Here’s an exercise to help prepare you for the “live” experience…
Ask a dancer friend to make you a CD of 10 danceable songs that are not “classics”  or things she knows you are familiar with. Do the same for her and trade CDs.
When you’re practicing, play 1 or 2 of those songs and dance through whether you like it or not, whether you know it or not – no excuses. Dance on the rhythm. Dance to reflect the melody lines of each instrument. Try to catch the accents and changes as they occur. Your instincts and reflexes will get sharper with practice – I promise!
When you’re on with a live band, you have to keep the show going no matter what so learn to dig deep and push yourself – it’s far better to get used to it in your living room than in front of an audience!
Let me tell you about the wedding gig where I had to dance to an Afghani accordion… really!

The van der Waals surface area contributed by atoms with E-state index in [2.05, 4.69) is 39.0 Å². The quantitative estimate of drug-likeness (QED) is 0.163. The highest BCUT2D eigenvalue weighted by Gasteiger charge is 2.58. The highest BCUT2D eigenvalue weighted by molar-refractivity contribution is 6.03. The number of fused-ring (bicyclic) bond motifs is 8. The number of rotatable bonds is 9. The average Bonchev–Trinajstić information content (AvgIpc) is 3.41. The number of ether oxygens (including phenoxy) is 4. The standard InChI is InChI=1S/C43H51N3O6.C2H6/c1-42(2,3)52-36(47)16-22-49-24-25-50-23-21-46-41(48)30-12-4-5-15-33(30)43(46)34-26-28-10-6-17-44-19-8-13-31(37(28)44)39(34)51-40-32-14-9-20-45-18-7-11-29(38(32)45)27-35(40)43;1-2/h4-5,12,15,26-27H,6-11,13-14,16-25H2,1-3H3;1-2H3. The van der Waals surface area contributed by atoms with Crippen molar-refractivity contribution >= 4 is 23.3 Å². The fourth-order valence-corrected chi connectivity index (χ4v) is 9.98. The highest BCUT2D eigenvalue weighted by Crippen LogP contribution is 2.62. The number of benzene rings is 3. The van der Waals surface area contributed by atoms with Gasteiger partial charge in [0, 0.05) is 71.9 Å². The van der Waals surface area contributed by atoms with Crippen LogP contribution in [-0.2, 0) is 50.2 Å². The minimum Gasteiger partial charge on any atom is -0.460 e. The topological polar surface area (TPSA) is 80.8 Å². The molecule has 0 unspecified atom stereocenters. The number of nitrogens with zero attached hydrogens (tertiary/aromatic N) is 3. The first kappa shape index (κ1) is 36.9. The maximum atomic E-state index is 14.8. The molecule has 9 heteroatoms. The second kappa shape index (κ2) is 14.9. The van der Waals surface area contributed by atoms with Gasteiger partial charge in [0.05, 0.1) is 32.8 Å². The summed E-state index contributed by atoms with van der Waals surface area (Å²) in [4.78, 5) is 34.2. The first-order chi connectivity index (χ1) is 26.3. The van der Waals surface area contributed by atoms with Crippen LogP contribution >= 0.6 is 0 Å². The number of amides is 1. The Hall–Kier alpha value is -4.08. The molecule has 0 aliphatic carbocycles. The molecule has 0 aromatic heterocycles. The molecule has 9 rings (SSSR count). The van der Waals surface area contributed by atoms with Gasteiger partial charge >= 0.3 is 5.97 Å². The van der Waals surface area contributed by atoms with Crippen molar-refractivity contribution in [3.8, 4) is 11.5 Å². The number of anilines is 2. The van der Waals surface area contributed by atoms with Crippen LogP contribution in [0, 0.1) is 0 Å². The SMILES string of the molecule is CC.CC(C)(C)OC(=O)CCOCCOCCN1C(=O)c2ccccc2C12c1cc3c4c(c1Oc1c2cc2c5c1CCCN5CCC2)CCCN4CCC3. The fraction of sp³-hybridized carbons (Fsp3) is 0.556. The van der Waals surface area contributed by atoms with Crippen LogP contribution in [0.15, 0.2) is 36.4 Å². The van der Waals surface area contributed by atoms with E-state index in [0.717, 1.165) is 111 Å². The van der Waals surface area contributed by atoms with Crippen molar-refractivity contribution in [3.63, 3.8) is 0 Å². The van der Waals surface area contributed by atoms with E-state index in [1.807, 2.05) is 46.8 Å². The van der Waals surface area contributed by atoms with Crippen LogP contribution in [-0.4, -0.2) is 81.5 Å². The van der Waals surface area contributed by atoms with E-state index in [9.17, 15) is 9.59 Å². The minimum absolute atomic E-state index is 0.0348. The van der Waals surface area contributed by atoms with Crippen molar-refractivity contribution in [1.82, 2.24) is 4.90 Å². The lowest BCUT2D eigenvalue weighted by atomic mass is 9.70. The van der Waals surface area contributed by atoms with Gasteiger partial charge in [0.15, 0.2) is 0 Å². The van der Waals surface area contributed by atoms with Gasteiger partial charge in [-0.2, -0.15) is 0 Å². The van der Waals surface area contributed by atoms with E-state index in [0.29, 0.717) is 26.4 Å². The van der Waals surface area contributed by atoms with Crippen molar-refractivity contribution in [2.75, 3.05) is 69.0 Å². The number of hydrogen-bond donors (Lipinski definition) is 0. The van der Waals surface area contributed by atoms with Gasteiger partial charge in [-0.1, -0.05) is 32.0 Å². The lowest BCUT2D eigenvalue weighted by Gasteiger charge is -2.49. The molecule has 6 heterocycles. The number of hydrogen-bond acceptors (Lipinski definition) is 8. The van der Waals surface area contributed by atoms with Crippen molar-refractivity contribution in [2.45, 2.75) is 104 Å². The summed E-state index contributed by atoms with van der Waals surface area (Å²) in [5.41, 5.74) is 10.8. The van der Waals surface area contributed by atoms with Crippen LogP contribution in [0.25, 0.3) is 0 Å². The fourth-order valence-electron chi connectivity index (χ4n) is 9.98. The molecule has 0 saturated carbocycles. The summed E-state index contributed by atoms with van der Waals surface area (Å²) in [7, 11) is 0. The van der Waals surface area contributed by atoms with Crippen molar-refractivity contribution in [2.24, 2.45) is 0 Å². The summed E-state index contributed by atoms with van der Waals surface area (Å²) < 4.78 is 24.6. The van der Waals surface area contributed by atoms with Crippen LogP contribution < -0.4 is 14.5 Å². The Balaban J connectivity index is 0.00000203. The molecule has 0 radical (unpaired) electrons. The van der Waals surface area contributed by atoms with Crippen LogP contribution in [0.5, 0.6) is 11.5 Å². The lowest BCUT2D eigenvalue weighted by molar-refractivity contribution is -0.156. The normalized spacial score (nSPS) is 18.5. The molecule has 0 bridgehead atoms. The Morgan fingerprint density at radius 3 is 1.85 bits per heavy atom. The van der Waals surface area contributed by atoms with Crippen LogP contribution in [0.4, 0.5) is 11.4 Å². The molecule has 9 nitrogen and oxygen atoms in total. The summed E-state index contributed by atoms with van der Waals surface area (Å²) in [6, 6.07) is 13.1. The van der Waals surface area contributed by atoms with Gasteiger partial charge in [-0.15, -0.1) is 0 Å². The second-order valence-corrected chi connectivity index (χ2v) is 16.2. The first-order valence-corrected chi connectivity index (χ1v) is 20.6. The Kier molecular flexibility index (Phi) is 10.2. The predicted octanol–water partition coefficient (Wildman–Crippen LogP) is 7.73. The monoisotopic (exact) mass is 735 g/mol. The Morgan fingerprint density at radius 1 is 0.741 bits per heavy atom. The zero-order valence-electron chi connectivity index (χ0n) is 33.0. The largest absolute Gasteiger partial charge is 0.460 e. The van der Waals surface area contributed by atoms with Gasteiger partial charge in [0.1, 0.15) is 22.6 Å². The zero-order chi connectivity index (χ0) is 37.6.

Once upon a time, before I learned the lesson of avoiding a “middle man” when booking a gig, I arrived at an Afghani wedding only to find that they had no CD player (this was before the dawn of the  iPod). They only had a cassette deck and I had already abandoned those. “That’s ok”, the host cheerfully told me, “Uncle Mo has his drum and Uncle Ali has his accordion. They’ll play for you!” And so I proceeded to do a 45 minute show(they wouldn’t stop!)  to Afghani accordion and drum music. I knew nothing about Afghani music, but I grooved into the drum line and opened myself up to playing off the accordion melody. Even though Uncle Ali didn’t speak a lick of English, we communicated plenty and it turned out to be a great show for an ecstatic audience.
Tell us about your first live music performance or your most “surprising” one in the comments below…